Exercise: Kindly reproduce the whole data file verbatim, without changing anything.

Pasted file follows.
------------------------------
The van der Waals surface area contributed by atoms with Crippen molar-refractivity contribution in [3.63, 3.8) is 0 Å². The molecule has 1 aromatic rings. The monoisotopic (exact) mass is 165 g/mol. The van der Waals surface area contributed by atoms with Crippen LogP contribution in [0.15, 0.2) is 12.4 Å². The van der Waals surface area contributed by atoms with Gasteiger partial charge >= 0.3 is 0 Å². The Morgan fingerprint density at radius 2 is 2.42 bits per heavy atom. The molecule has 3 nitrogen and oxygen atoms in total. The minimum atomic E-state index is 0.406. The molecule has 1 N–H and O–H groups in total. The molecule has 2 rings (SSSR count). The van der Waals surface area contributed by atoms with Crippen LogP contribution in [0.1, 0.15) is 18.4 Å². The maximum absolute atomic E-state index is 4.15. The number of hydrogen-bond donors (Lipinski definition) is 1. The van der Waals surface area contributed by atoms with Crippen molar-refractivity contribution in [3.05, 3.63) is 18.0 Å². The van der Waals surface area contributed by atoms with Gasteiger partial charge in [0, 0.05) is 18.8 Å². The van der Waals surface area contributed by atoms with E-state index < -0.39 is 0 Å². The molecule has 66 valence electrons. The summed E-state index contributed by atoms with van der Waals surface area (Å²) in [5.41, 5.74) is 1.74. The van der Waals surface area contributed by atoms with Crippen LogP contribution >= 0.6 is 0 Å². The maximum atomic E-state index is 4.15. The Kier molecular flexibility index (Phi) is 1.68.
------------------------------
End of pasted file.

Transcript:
The van der Waals surface area contributed by atoms with Crippen molar-refractivity contribution in [3.63, 3.8) is 0 Å². The molecule has 1 aromatic rings. The monoisotopic (exact) mass is 165 g/mol. The van der Waals surface area contributed by atoms with Crippen LogP contribution in [0.15, 0.2) is 12.4 Å². The van der Waals surface area contributed by atoms with Gasteiger partial charge >= 0.3 is 0 Å². The Morgan fingerprint density at radius 2 is 2.42 bits per heavy atom. The molecule has 3 nitrogen and oxygen atoms in total. The minimum atomic E-state index is 0.406. The molecule has 1 N–H and O–H groups in total. The molecule has 2 rings (SSSR count). The van der Waals surface area contributed by atoms with Crippen LogP contribution in [0.1, 0.15) is 18.4 Å². The maximum absolute atomic E-state index is 4.15. The number of hydrogen-bond donors (Lipinski definition) is 1. The van der Waals surface area contributed by atoms with Crippen molar-refractivity contribution in [3.05, 3.63) is 18.0 Å². The van der Waals surface area contributed by atoms with Gasteiger partial charge in [0, 0.05) is 18.8 Å². The van der Waals surface area contributed by atoms with E-state index < -0.39 is 0 Å². The molecule has 66 valence electrons. The summed E-state index contributed by atoms with van der Waals surface area (Å²) in [5.41, 5.74) is 1.74. The van der Waals surface area contributed by atoms with Crippen LogP contribution >= 0.6 is 0 Å². The maximum atomic E-state index is 4.15. The Kier molecular flexibility index (Phi) is 1.68.